Black Hat USA posted an impressive "first batch" of briefings that will be presented at the Mandalay Bay Convention Center in Las Vegas on August 6 and 7. Here are a few that have already caught my eye.
Jesus Molina makes a tempting case to attend the session Learn How to Control Every Room at a Luxury Hotel Remotely: The Dangers of Insecure Home Automation Deployment. "Have you ever had the urge to create mayhem at a hotel? Force every hotel guest to watch your favorite TV show with you? Or wake your neighbors up (all 290 of them!) with blaring music and with their blinds up at 3 AM? For those with the urge, I have the perfect place for you."
Molina points toward the "St. Regis ShenZhen, a gorgeous luxury hotel occupying the top 28 floors of a 100 story skyscraper," where guests use an iPad2 as a remote control for "lighting, temperature, music, do not disturb light, TV, even the blinds and other miscellaneous room actions. However, the deployment of the home automation protocol contained several fatal flaws that allow an arbitrary attacker to control virtually every appliance in the hotel remotely."
If you've ever wanted to get N.A.S.TY then want no more as @rootHak42, aka Jacob Holcomb, will exploit vulnerabilities during Network Attached Shell: N.A.S.TY Systems that Store Network Accessible Shells. "In order to achieve the glorious ro0t (#) shell!...Dozens of previously undisclosed, critical security vulnerabilities" are used "in numerous network storage devices from a handful of goto manufacturers (manufacturers: e.g., Seagate, D-Link, Netgear)." He's talking about network-based storage systems that are used "in millions of homes, schools, government agencies, and businesses around the world for data storage and retrieval." The attacks for the talk were developed to "demonstrate how unauthenticated attackers can compromise and control storage systems with and without user interaction."
The car-hacking talk by Charlie Miller, aka @0xcharlie, and Chris Valasek, aka @nudehaberdasher, was rejected by Black Hat organizers in 2013, but the duo's Def Con presentation practically created a tsunami of press. Previous research only looked at three or four specific vehicles for which "a malicious attacker leveraging a remote vulnerability could do anything from enabling a microphone for eavesdropping to turning the steering wheel to disabling the brakes." This year at Black Hat, Miller and Valasek will enlighten the masses about Remote Automotive Attack Surfaces on a large number of different manufacturers. That helps answer which ones are less secure and how to protect our vehicles from attack.
Oh sure, there's been some cool research into dongles in the past, said Andreas Lindh; but during Attacking Mobile Broadband Modems like a Criminal Would, he will "focus on some more likely scenarios; web-based attacks that are not that hard to pull off but that will allow the attacker to cash in without too much effort." His talk will demonstrate "why it is easy being an Internet criminal."
Speaking of criminals, or real black hats, Rob Ragan and Oscar Salazar ask, "What happens when computer criminals start using friendly cloud services for malicious activities?" That answer, as well as how to trample terms of service and "how to (ab)use free trials to get access to vast amounts of computing power, storage, and pre-made hacking environments" will be addressed in Cloudbots: Harvesting Crypto Coins Like a Botnet Farmer.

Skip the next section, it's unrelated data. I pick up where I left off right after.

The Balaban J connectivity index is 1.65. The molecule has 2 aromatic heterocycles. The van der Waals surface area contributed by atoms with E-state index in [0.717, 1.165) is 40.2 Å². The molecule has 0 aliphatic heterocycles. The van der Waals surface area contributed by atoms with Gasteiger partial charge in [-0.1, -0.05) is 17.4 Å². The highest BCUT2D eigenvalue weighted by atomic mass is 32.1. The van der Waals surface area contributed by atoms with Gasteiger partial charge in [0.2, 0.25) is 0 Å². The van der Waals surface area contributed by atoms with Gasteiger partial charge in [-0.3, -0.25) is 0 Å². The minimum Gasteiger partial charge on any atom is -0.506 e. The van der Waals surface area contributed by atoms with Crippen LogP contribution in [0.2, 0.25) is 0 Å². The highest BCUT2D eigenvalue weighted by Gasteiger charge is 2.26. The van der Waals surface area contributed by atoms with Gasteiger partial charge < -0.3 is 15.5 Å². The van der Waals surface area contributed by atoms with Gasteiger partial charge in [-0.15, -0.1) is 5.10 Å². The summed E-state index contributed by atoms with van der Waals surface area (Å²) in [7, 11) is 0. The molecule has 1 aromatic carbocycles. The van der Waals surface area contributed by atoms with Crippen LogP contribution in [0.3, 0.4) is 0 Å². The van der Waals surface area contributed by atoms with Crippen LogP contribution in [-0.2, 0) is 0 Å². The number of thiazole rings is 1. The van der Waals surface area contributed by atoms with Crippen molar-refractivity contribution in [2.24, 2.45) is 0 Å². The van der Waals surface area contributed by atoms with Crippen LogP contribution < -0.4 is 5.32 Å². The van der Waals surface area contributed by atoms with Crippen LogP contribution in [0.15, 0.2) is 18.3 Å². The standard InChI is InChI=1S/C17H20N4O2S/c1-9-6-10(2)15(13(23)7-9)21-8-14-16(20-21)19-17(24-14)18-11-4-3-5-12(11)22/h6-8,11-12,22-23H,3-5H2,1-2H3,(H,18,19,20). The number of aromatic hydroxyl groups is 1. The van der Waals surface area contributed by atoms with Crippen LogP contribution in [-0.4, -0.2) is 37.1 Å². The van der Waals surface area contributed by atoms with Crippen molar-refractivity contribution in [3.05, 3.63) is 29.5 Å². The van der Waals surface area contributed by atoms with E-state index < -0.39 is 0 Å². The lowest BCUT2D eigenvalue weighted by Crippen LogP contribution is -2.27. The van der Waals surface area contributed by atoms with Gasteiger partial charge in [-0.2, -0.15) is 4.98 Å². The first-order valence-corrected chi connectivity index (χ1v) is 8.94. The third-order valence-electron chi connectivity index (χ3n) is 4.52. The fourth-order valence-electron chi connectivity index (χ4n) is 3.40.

In the abstract for Cellular Exploitation on a Global Scale, Mathew Solnik and Marc Blanchou explain, "Manufacturers and enterprises have claimed control over not just how your phone operates, but the software that is allowed to run on it. However, few people know that Service Providers have a hidden and pervasive level of control over your device. These hidden controls can be found in over 2 billion cellular devices worldwide. Organizations have been quietly deploying these controls in smart phones, feature phones, basebands, laptops, embedded M2M devices, and even certain cars." If you attend their talk, you will come away armed with open source tools and detailed insight into hidden control mechanisms in Android, iOS, Blackberry, and Embedded M2M devices.
What havoc could you wreak by Attacking Cisco Hosted VOIP Networks? Eavesdropping, call spoofing, bypassing authentication, compromising desktop and mobile clients and more! After discussing zero-day attacks, ID spoofing, man-in-the-middle (MITM) attacks and crashing mobile clients - to name but a few - Fatih Ozavci will give a live demonstration. "Attacking Cisco VoIP services requires limited knowledge today with the Viproy Penetration Testing Kit (written by the presenter). It has a dozen modules to test trust hacking issues, signaling attacks against SIP services and Skinny services, gaining unauthorized access, call spoofing, brute-forcing VoIP accounts and debugging services using as MITM."
Silvio Cesare will present Breaking the Security of Physical Devices during which he will show how to break the security of a popular model car and home alarms systems. He will also explain ways to mitigate the attacks, "which essentially comes down to avoiding the bad and buying the good. But how do you know what's the difference? Come to this talk to find out," he said.
Had you started to trust the USB again? You probably won't after BADUSB - On Accessories That Turn Evil. Karsten Nohl and Jakob Lell will tell you about a "new form of malware that operates from controller chips inside USB devices" before demonstrating a "full system compromise from a USB and a self-replicating USB virus" that is "not detectable" with current defenses.
That's a sampling of the mischief and/or knowledge that's in store for Black Hat USA!
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